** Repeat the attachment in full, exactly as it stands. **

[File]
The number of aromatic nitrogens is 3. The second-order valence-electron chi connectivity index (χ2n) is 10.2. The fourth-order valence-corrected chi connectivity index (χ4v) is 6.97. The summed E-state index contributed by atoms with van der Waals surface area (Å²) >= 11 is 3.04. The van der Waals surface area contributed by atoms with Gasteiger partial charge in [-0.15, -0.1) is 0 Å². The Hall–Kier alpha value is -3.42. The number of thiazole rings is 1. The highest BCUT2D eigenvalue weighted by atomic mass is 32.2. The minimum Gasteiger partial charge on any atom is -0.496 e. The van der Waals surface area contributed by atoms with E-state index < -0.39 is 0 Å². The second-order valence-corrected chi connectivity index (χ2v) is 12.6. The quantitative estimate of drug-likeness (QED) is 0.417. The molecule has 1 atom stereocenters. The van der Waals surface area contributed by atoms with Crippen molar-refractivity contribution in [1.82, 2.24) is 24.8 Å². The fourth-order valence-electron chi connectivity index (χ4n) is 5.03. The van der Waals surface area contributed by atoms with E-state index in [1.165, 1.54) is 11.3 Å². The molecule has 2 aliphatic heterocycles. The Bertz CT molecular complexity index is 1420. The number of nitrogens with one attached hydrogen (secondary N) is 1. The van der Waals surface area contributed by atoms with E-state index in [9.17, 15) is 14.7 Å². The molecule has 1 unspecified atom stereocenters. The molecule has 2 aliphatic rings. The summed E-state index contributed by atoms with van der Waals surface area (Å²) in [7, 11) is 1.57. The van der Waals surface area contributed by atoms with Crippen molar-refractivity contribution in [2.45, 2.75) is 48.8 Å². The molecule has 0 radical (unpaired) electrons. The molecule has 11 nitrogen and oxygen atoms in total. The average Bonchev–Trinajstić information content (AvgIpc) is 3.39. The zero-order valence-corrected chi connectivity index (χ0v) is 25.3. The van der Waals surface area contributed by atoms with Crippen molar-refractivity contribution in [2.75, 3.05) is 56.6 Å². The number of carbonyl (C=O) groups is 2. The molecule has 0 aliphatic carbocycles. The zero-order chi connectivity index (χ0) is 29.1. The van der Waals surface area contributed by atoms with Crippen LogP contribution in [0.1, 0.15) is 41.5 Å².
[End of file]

The number of aromatic nitrogens is 3. The second-order valence-electron chi connectivity index (χ2n) is 10.2. The fourth-order valence-corrected chi connectivity index (χ4v) is 6.97. The summed E-state index contributed by atoms with van der Waals surface area (Å²) >= 11 is 3.04. The van der Waals surface area contributed by atoms with Gasteiger partial charge in [-0.15, -0.1) is 0 Å². The Hall–Kier alpha value is -3.42. The number of thiazole rings is 1. The highest BCUT2D eigenvalue weighted by atomic mass is 32.2. The minimum Gasteiger partial charge on any atom is -0.496 e. The van der Waals surface area contributed by atoms with E-state index < -0.39 is 0 Å². The second-order valence-corrected chi connectivity index (χ2v) is 12.6. The quantitative estimate of drug-likeness (QED) is 0.417. The molecule has 1 atom stereocenters. The van der Waals surface area contributed by atoms with Crippen molar-refractivity contribution in [1.82, 2.24) is 24.8 Å². The fourth-order valence-electron chi connectivity index (χ4n) is 5.03. The van der Waals surface area contributed by atoms with E-state index in [1.165, 1.54) is 11.3 Å². The molecule has 2 aliphatic heterocycles. The Bertz CT molecular complexity index is 1420. The number of nitrogens with one attached hydrogen (secondary N) is 1. The van der Waals surface area contributed by atoms with E-state index in [9.17, 15) is 14.7 Å². The molecule has 1 unspecified atom stereocenters. The molecule has 2 aliphatic rings. The summed E-state index contributed by atoms with van der Waals surface area (Å²) in [7, 11) is 1.57. The van der Waals surface area contributed by atoms with Crippen molar-refractivity contribution in [2.45, 2.75) is 48.8 Å². The molecule has 0 radical (unpaired) electrons. The molecule has 11 nitrogen and oxygen atoms in total. The average Bonchev–Trinajstić information content (AvgIpc) is 3.39. The zero-order valence-corrected chi connectivity index (χ0v) is 25.3. The van der Waals surface area contributed by atoms with Crippen molar-refractivity contribution in [2.75, 3.05) is 56.6 Å². The number of carbonyl (C=O) groups is 2. The molecule has 0 aliphatic carbocycles. The zero-order chi connectivity index (χ0) is 29.1. The van der Waals surface area contributed by atoms with Crippen LogP contribution in [0.1, 0.15) is 41.5 Å².